To show that accurate history writing is a challenge, we look to Mkwawa’s skull that Tom von Prince took from the Wahehe tribe when he subdued that people in Iringa. The skull was returned in 1954 whilst the tooth was returned in 2014 (personal correspondence with von Prince family).

Another challenge is the use of terms. On page 114, Tim challenges the claim that Lettow-Vorbeck was the only German to occupy British territory and that in East Africa. He suggests there was German occupation of South African territory from South West Africa (GSWA). Personally, I don’t tend to see the incursions from GSWA as occupation and neither do I see Lettow-Vorbeck’s moves into Portuguese East Africa (Mozambique), Nyasaland (Malawi) or Northern Rhodesia (Zambia) as occupation. These were incursions which lasted a day or a few months. The Germans were continually on the move. However, there was German occupation of the Tsavo-Taveta area of Kenya where Lettow-Vorbeck’s forces took over British forts and buildings and made them their own for at least nine months.

A reference I would really like to know is the one for the glue holding the Sopworth planes photographing the Konigsberg melting. I don’t recall reading this before and although I know there were challenges facing the pilots and their crews, this is new to me.

The Battle of the Bees (p 121) – mention of the bees always brings a smile when I come across it. I recall including it in an early draft of my thesis only for one of my supervisors to insist on it coming out as although it was a good story, it was flawed. And so it proved to be. Tim suggests the Germans must have been affected and so they were. According to Lettow-Vorbeck’s memoirs, the Germans suffered as much from the angry bees as did the British and Indians at Tanga. And, there was more than one battle in East Africa in which the bees featured (and most likely won).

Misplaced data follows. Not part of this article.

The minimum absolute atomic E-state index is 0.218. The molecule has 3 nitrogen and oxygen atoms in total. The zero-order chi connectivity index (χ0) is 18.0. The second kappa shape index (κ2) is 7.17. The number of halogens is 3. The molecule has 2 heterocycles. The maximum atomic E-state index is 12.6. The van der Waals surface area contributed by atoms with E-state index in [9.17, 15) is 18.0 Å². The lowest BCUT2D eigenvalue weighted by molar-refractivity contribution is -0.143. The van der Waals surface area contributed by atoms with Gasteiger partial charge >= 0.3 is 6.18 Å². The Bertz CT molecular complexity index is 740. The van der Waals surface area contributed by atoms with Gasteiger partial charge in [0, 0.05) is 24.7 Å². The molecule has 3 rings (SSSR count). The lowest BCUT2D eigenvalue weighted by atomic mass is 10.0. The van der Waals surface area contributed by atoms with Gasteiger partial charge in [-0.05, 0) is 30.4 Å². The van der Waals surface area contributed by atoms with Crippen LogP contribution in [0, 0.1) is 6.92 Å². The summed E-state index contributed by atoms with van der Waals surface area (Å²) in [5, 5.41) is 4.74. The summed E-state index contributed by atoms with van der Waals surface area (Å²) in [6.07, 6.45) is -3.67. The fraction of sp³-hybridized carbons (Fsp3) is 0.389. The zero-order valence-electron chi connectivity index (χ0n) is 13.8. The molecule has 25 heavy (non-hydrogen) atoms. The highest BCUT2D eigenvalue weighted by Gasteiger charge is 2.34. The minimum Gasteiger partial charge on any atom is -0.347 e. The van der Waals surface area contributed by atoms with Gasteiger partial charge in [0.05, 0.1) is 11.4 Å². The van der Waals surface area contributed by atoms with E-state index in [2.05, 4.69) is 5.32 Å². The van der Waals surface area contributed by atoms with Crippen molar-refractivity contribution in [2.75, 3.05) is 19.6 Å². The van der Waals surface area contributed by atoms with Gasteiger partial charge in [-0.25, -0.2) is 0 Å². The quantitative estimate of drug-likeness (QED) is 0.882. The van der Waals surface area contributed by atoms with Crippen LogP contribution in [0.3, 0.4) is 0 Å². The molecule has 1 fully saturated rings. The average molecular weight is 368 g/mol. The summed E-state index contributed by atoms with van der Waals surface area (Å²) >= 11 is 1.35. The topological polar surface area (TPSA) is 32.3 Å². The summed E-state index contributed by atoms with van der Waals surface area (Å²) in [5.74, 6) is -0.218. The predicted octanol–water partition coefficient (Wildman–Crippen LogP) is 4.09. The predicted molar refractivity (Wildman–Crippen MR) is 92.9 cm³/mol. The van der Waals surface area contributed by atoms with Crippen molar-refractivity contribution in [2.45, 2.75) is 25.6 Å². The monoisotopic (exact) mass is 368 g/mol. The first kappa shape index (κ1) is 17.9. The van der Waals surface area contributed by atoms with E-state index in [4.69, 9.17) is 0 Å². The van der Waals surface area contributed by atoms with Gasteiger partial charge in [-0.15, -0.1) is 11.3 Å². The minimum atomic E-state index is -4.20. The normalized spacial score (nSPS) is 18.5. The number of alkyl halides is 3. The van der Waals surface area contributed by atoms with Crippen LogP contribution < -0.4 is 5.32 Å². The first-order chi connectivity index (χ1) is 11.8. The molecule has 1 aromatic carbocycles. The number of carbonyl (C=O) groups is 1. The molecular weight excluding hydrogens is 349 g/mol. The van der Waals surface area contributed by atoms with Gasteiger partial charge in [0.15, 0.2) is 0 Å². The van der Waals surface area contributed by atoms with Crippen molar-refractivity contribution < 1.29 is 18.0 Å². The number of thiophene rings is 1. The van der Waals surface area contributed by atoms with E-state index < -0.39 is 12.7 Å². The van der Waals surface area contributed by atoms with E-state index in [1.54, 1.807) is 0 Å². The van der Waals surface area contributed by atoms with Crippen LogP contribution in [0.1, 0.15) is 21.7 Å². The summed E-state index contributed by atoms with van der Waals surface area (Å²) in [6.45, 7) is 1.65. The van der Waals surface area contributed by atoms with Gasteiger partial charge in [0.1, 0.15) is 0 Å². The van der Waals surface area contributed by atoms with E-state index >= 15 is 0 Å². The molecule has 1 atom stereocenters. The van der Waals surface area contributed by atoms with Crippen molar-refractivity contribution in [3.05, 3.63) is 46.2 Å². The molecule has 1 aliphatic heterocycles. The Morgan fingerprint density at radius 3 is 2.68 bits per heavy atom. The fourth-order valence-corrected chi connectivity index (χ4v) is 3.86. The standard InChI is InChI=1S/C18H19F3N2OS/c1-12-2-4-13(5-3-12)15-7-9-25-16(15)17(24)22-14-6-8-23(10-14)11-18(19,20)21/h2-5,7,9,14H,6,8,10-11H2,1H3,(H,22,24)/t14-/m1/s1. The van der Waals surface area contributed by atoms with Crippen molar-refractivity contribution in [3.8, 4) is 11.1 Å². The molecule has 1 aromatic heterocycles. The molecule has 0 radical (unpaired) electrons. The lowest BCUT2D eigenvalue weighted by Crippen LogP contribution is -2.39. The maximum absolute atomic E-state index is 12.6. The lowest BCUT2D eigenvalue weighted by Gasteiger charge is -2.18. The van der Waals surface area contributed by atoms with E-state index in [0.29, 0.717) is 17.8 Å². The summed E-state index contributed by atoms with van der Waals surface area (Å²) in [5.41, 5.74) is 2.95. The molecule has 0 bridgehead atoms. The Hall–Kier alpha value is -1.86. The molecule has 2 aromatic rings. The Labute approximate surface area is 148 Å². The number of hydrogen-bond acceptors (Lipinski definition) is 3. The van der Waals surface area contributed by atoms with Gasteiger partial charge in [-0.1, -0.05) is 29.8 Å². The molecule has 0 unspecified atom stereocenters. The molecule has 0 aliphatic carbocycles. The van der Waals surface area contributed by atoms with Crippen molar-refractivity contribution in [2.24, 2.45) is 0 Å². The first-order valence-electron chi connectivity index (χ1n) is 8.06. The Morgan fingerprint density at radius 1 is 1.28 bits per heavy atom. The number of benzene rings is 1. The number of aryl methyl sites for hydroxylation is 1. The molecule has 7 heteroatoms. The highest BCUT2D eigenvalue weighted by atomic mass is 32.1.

Some other aspects Tim raises which need, and are now receiving, specific study concern Jan Smuts’s role as commander and the failure of the South Africans at Salaita. Salaita was fought according to the battle plan drawn up by Smith-Dorrien and put into action by Michael Tighe (not Malleson) who was acting Commander-in-Chief East Africa pending Smith-Dorrien’s arrival. But before this could happen, Smuts had beeen appointed instead as Smith-Dorrien required extra time to recuperate from ill-health. Related to this was Smuts’s attitude to the Indians (p122) which Tim puts down to their performance at the Battle of Tanga. White South Africans generally had a poor perception of Indians as noted by Hughes and van Deventer’s report on South Africans going to serve in East Africa and Smuts’s encounters with Gandhi from before 1900.

Page 133 has an error I myself made in my book and which has only this year (2015) been corrected thanks to a discussion with Archie Henderson of the SA Sunday Times. Tim makes reference to Pieter Pretorius the Intelligence Officer who served with Smuts. His real name was actually Phillip. How he came to be known as Piet Pretorius in the texts is another story which needs to be uncovered. In the same piece where Tim mentions Pretorius, he is discussing Richard Meinertzhagen whom he rightly identifies as ‘one of the most interesing and eccentric of the characters in the East Africa campaign’. What was surprising about this piece is Tim’s failure to mention the controversy surrounding the truth of what Meinertzhagen wrote/claimed as identified by Brian Garfield.